Author(s): Bray F, Mller B
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Abstract As observations in the past do not necessarily hold into the future, predicting future cancer occurrence is fraught with uncertainty. Nevertheless, predictions can aid health planners in allocating resources and allow scientists to explore the consequence of interventions aimed at reducing the impact of cancer. Simple statistical models have been refined over the past few decades and often provide reasonable predictions when applied to recent trends. Intrinsic to their interpretation, however, is an understanding of the forces that drive time trends. We explain how and why cancer predictions are made, with examples to illustrate the concepts in practice.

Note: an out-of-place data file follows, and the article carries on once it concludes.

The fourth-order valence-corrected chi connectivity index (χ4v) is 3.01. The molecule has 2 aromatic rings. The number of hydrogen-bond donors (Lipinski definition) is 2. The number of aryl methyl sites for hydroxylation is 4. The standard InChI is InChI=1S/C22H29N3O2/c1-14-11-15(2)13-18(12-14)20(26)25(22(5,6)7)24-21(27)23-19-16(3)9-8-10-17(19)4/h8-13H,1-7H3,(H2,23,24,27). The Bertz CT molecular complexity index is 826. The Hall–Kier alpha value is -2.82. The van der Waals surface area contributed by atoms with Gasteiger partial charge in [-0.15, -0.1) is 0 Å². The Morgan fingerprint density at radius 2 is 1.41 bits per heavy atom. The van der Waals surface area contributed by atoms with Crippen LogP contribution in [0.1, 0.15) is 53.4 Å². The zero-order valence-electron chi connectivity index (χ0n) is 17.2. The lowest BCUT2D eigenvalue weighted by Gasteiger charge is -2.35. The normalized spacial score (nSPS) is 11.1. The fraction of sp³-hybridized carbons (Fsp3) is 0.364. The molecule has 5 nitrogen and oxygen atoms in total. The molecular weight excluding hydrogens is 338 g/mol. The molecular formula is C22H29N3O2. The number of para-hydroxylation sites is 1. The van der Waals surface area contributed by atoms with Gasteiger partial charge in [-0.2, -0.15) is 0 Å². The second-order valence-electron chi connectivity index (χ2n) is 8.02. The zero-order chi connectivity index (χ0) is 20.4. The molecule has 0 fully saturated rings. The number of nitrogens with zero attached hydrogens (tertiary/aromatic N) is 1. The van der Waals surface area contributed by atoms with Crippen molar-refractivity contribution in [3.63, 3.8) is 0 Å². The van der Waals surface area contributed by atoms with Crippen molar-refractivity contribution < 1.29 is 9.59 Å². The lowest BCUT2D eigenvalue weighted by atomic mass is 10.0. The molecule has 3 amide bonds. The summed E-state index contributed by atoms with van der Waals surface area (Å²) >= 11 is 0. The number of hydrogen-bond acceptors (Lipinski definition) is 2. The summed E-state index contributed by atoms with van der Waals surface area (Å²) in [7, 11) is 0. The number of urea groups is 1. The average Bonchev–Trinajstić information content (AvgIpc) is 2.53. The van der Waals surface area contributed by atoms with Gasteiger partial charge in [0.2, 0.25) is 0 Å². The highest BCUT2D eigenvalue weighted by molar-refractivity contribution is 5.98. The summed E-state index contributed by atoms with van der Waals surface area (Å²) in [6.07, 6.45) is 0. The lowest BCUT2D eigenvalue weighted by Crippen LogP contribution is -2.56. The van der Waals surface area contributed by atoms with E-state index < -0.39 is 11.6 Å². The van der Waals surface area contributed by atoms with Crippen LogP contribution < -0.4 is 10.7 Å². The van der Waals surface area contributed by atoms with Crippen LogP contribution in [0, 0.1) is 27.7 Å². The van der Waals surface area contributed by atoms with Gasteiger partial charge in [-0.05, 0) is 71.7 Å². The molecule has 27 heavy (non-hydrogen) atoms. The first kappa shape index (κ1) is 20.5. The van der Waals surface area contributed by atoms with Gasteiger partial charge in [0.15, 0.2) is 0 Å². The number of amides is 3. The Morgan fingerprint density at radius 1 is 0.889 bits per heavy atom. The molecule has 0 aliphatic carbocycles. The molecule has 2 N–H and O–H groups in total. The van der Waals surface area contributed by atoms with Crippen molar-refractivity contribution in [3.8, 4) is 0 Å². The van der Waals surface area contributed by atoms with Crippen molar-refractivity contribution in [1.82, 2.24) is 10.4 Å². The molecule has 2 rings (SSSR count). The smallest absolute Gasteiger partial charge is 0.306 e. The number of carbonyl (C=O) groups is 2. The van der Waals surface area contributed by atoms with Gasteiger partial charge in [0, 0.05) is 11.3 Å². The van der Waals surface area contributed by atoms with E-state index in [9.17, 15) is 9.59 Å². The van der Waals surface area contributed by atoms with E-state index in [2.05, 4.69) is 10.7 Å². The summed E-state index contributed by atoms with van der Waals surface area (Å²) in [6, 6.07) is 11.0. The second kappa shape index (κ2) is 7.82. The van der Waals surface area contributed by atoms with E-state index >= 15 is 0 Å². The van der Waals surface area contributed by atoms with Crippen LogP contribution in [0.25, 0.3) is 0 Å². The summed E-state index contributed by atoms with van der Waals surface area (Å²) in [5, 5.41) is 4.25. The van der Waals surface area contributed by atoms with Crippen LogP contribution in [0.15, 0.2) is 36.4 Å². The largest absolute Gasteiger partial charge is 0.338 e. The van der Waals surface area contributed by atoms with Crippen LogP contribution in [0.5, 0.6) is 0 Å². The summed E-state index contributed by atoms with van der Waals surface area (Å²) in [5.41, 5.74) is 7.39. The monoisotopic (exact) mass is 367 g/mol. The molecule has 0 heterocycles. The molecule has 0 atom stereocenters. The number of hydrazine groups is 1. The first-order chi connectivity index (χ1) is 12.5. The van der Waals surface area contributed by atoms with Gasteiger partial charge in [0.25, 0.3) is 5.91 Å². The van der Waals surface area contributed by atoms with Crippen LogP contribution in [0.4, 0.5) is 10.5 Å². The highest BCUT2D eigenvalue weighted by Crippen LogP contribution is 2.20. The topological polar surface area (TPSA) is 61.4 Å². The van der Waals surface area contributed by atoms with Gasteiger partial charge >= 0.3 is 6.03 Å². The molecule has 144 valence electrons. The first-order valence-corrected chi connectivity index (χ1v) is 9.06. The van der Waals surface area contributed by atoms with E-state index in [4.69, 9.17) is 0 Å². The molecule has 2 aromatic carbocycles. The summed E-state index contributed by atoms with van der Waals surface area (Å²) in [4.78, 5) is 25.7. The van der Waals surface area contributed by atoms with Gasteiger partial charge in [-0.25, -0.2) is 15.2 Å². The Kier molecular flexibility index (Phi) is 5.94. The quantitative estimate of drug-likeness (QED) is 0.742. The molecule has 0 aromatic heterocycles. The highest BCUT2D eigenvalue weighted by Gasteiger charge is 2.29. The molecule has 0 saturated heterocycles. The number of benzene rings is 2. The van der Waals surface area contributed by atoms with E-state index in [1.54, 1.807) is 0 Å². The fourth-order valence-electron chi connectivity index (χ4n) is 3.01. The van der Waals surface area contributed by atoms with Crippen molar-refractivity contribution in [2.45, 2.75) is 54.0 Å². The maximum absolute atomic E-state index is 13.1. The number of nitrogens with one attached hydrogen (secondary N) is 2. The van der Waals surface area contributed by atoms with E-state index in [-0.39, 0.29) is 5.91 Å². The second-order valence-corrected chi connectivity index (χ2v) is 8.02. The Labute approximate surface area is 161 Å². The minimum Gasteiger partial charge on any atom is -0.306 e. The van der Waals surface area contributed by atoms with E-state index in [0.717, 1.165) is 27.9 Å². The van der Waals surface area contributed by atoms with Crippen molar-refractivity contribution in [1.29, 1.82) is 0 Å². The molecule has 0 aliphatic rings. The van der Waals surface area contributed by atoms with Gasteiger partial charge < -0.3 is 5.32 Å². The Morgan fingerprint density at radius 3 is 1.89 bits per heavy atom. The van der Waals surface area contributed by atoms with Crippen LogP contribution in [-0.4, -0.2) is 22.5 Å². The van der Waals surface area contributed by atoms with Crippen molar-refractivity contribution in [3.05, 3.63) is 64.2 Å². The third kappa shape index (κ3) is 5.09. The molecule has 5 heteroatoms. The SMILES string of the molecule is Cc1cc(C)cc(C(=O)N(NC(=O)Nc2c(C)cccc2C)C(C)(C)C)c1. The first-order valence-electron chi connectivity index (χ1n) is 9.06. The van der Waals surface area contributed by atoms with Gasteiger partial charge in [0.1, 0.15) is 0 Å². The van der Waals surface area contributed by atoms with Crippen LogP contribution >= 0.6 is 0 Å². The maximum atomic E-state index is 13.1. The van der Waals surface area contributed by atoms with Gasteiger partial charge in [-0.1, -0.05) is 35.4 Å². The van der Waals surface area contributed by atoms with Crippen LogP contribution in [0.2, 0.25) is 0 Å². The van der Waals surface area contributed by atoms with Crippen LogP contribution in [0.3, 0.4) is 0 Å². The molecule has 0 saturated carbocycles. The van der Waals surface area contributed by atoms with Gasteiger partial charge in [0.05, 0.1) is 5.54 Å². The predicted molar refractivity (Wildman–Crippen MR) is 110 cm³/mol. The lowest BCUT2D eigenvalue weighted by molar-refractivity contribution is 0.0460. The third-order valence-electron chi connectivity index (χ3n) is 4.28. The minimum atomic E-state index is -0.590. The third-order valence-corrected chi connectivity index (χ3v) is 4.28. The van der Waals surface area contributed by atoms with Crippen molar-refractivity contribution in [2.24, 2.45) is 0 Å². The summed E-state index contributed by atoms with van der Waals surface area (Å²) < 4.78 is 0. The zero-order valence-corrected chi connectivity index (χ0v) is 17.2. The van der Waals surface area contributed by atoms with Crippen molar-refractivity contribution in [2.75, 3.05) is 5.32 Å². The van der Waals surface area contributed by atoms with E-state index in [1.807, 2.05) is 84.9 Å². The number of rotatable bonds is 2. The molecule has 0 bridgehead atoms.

This article was published in Nat Rev Cancer
and referenced in Journal of Proteomics & Bioinformatics